This year for the holiday, my family decided it would be best to rent a beach house in order to accommodate everyone with their own bedroom -- such is the way of everyone being an adult and picky. It was a good idea. It was my idea. And we quickly zeroed in on Dauphin Island as the perfect destination. Not only that, but we narrowed our search down even further to a house at the far western tip of that island where nothing but shrubs and grass grow and all is sand and water.
(I'm not being dramatic. That's all totally serious and true.)
Background: Dauphin Island is a barrier island off the coast of Mobile, Alabama. It's not too far from our home in Gulfport, Mississippi, nor is it very large. As islands go, it's barely there (6 square miles!), but it's historically significant as being a few hundred yards from Admiral Farragut when he spoke the words, "Damn the torpedoes, full speed ahead!" during the battle of Mobile Bay in the Civil War.
Well, renting houses online is an exciting thing. Websites and photos give you a general idea of the place you're about to spend quality time in, but you can never really know what it'll be like until you're pulling your car onto a sand-and-pebble driveway in front of a up-on-stilts-house while the ocean laps at the shore just feet away. There's just no real substitute for stepping out onto damp sand and looking South to the Gulf of Mexico, then North to Mobile bay - both close enough to splash. No real way to prepare for what it might mean should a storm roll in while you're living in this up-on-stilts-house on an island with one road down the center...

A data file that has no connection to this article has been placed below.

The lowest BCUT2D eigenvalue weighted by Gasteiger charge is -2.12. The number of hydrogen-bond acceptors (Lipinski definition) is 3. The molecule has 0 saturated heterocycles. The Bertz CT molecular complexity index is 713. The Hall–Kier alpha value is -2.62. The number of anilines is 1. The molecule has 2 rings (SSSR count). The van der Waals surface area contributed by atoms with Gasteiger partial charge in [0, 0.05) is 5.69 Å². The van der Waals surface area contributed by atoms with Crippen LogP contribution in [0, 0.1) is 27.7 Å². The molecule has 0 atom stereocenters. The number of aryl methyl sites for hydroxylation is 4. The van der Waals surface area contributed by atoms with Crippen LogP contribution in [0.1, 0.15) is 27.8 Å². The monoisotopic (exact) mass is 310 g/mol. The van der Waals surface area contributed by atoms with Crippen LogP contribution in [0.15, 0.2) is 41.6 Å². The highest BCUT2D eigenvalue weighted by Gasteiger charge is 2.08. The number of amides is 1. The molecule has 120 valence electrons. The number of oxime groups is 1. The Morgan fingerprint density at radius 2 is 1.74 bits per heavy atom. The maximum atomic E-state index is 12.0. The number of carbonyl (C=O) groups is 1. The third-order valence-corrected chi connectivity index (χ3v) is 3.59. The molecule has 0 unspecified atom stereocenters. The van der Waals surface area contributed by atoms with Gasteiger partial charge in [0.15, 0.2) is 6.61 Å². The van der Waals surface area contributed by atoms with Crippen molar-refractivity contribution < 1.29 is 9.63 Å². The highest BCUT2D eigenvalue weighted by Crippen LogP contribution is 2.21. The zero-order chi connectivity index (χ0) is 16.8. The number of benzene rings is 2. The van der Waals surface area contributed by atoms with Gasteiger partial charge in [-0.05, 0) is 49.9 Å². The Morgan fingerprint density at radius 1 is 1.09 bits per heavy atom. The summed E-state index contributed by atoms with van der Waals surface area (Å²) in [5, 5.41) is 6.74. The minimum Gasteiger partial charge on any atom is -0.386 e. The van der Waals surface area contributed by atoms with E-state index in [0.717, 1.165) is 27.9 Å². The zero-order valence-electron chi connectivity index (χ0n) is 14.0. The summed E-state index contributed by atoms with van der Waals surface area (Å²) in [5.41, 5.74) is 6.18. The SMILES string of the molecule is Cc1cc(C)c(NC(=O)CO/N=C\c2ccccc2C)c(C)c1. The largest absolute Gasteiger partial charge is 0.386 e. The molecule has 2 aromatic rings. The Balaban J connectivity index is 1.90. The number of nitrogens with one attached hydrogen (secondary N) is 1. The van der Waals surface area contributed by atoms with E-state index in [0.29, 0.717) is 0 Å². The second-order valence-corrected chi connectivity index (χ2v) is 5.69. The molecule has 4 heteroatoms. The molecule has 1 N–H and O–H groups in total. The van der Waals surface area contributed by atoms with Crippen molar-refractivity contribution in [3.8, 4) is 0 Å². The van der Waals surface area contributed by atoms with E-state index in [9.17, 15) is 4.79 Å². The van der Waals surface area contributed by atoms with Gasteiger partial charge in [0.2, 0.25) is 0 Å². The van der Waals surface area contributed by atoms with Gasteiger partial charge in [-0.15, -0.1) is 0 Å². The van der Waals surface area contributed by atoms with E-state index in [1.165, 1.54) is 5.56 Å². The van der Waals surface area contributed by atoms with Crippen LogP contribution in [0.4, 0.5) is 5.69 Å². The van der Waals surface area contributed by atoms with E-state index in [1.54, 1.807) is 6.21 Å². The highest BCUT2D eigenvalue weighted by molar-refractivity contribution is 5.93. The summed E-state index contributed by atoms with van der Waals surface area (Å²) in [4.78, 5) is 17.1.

As you've probably guessed, this is exactly what happened. On Christmas day, winter storm Euclid tore across the country and in the south, he called to the seas. "Rise up! Rise up!" He cried. "Higher! Louder! Steal that driveway! SHAKE THAT HOUSE!"
It was insane. The house shook every time the waves crashed against the stilts (a-ha! this is why they're on stilts!), which might have been lulling had I not been wondering just how deep those stilts were buried in the earth. I hoped they were all in the bedrock, but suspected not. By 10:00pm, the ocean had swallowed the bottom step leading to the driveway, turning the sand to muck, and the waves were nearing the road.
That's about when we stopped looking. We were in it for the long haul no matter how high the seas got. The tornado warnings kept going, but houses on stilts HAVE NO BASEMENTS. So we decided to get some sleep, and hope for the best.
Obviously, I'm still here, but the next morning was...interesting. I've captured some of the aftermath for you...
Thanks to the realtor, we had enough warning to move our cars across the street, otherwise, my trusty vehicle might still be in Alabama...or on its way to Costa Rica.
We were stuck for two days and just as the water receded enough to get our cars back in the driveway, another storm rolled in and it started all over again.
Hope your holiday was a little less eventful and ten times more safe than mine.
(All that said, I would totally stay in a up-on-stilts-house again. Just....in May or June.)